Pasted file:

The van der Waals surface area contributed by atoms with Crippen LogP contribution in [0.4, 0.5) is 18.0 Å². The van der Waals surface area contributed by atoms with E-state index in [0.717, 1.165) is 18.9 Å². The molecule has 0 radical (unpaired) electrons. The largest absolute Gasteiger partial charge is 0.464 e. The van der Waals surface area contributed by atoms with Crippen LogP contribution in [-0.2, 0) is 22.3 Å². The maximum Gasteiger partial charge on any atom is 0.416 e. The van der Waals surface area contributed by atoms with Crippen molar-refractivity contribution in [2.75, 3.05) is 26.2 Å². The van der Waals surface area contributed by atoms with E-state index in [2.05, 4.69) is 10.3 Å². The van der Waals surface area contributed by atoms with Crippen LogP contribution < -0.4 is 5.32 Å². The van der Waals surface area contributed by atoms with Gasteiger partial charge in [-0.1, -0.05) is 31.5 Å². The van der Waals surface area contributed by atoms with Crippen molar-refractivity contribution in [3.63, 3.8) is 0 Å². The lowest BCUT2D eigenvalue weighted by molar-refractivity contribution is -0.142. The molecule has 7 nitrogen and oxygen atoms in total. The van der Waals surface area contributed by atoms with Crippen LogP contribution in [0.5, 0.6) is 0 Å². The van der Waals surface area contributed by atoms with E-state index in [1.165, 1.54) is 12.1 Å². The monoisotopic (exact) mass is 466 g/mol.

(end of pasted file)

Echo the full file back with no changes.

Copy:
The van der Waals surface area contributed by atoms with Crippen LogP contribution in [0.4, 0.5) is 18.0 Å². The van der Waals surface area contributed by atoms with E-state index in [0.717, 1.165) is 18.9 Å². The molecule has 0 radical (unpaired) electrons. The largest absolute Gasteiger partial charge is 0.464 e. The van der Waals surface area contributed by atoms with Crippen LogP contribution in [-0.2, 0) is 22.3 Å². The maximum Gasteiger partial charge on any atom is 0.416 e. The van der Waals surface area contributed by atoms with Crippen molar-refractivity contribution in [2.75, 3.05) is 26.2 Å². The van der Waals surface area contributed by atoms with E-state index in [2.05, 4.69) is 10.3 Å². The van der Waals surface area contributed by atoms with Crippen LogP contribution < -0.4 is 5.32 Å². The van der Waals surface area contributed by atoms with Gasteiger partial charge in [-0.1, -0.05) is 31.5 Å². The van der Waals surface area contributed by atoms with Crippen molar-refractivity contribution in [3.63, 3.8) is 0 Å². The lowest BCUT2D eigenvalue weighted by molar-refractivity contribution is -0.142. The molecule has 7 nitrogen and oxygen atoms in total. The van der Waals surface area contributed by atoms with Crippen LogP contribution in [0.5, 0.6) is 0 Å². The van der Waals surface area contributed by atoms with E-state index in [1.165, 1.54) is 12.1 Å². The monoisotopic (exact) mass is 466 g/mol.